I’m a big fan of my four wheeler and get out on it any chance I get. I have been concerned about it overheating since it seems to run hot, so I wanted to know what the operating temperature of an ATV engine should be. I did some research and here’s what I found.
On average, 200°F (93°C) is the normal operating temperature for a four wheeler or ATV. None of the owner’s manuals for the most popular ATV brands list the operating temperature. But, the vast majority of people say an ATV operates between 190°F (88°C) and 215°F (101.6°C).
Most people report that ATV engines run quite hot, so today I’ll explain how to know if your four wheeler/ATV is overheating, what can cause an ATV to overheat, and how hot is too hot for an ATV engine.
On the dashboard of most ATVs, there is a warning light that will come on when an ATV is overheating. This light is usually a thermometer icon. Some also have a digital thermostat that reads the temperature or has an analog temperature gauge. ATVs will typically operate below about 215°F (101.6°C).
Some four wheelers such as Honda’s have a digital display bar that fills up and goes down to indicate the temperature of the engine. However, on these models, they display the temperature of the coolant, rather than the temperature of the engine.
If the temperature gets significantly above that on the digital display then it can be a sign to let your ATV idle for 5 to 10 minutes to cool down. With an analog temperature gauge, there is a white area and a red area. When the dial goes up to the red area then it’s overheating. If there is steam coming out of the engine it’s also a clear sign that the engine is overheating.
In general, when the thermostat light comes on you should stop riding your ATV as soon as it’s safe to do so. Then let it idle for 10 minutes to cool down. If the thermostat light stays on after 10 minutes then you should turn your ATV off and let the thermostat cool. There are various reasons why an ATV will overheat.
There are four 4 mains why an ATV or 4 wheeler will overheat, these are:
- Coolant levels are too low
- Prolonged full throttle use
- The radiator caked in mud
- There is a mechanical or electrical engine issue
- Overloading your ATV
The coolant is responsible for cooling the engine. Over time the coolant will evaporate off but not by much. Overall it should lose about ¼ of an inch (0.5 cm) from the top every 4 months or so. If it drops down quite a lot, and you notice you need to fill up the coolant quite often, say once every 6 months, then there is likely a leak.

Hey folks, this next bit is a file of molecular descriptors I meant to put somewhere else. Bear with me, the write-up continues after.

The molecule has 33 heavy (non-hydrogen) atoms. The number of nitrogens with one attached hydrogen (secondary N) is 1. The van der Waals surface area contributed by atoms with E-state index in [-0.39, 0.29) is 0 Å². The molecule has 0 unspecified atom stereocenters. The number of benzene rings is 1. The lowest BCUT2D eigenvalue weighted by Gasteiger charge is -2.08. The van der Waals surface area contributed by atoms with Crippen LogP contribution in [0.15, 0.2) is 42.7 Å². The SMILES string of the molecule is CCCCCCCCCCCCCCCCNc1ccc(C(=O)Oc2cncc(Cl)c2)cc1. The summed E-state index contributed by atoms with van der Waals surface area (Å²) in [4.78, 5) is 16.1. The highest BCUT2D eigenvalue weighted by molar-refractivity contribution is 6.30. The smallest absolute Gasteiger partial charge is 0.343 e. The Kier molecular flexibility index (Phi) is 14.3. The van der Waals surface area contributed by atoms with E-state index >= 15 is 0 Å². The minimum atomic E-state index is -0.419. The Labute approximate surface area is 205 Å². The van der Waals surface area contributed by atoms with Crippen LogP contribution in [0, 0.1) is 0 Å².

Before opening the radiator cap you should let it cool and use a thick cloth to protect yourself from any hot steam that can come out of the radiator.
Some ATV owner’s manuals say you can use water instead of coolant in the short term to get it back to where you can fill it with coolant. But, you should use coolant rather than water, in general, as it’s much more effective at cooling the engine.
Virtually all ATV owner’s manuals say to check the coolant levels before riding your ATV. And to check it after the first month, and the first 3 months. After that, they say to check the coolant levels once every 6 months, or 1600 miles (2500 km), or 160 hours, whichever comes first.
Riding your ATV while having the throttle at the maximum for prolonged periods will also cause an ATV to overheat. Generally, you’ll switch gears once the revs get high, or it will change gears automatically on an automatic.
But, if you don’t or once you change gears you immediately open the throttle to the max then it can overheat the engine. This generally happens if you’re trying to make your ATV or 4 wheeler accelerate as fast as possible.
A radiator that’s caked in mud doesn’t allow air to pass through it. This causes it not to cool the engine as it should. So, it can cause your ATV to overheat. A mechanical or electrical issue can cause the coolant not to circulate through the engine. For example, if a coolant hose is broken it will leak coolant.
Finally, every ATV has a weight capacity. If you load it so that it goes over the weight capacity it will cause the engine to work harder and as a result, can cause your ATV to overheat.
When an ATV engine runs hot it can cause it to evaporate various liquids that are in the engine, which means they don’t circulate around the engine as they should. But, how hot is too hot for an ATV engine.
Generally, the thermostat on an ATV will indicate when the engine is too hot. Most ATVs operate between 190°F (88°C) and 215°F (101.6°C). Different engine oil is also recommended based on the climate where the ATV is ridden. But, the climate isn’t hotter than the operating temperature of an ATV.
Any significantly hotter temperature than this can cause the thermostat light to come on. And indicates that the ATV needs to be idled to cool down. Or, that the engine should be turned off to allow it to cool.
When an ATV overheats it’s an inconvenience because you can’t ride your ATV, and need to give it time to cool down. So, I thought I’d summarize the reasons why an ATV overheats so you can avoid it, or identify the issue.
Overall, prolonged full-throttle use, a radiator covered in mud or dust, overloading the weight capacity of an ATV, low coolant levels, and a mechanical or electrical issue will cause an ATV to overheat. An ATV that is overheating should be idled for 10 minutes when safe to do so.
Some ATV owners’ manuals recommend turning the engine off as soon as safely possible once the thermostat displays a warning light. Whereas others say to idle it for 10 minutes to allow it to cool, and if the light is still on, then shut it off.
As a general rule, to cool it down the fastest, turn the engine off in an area with the most shade and wind. As this will help the engine to cool down as fast as possible.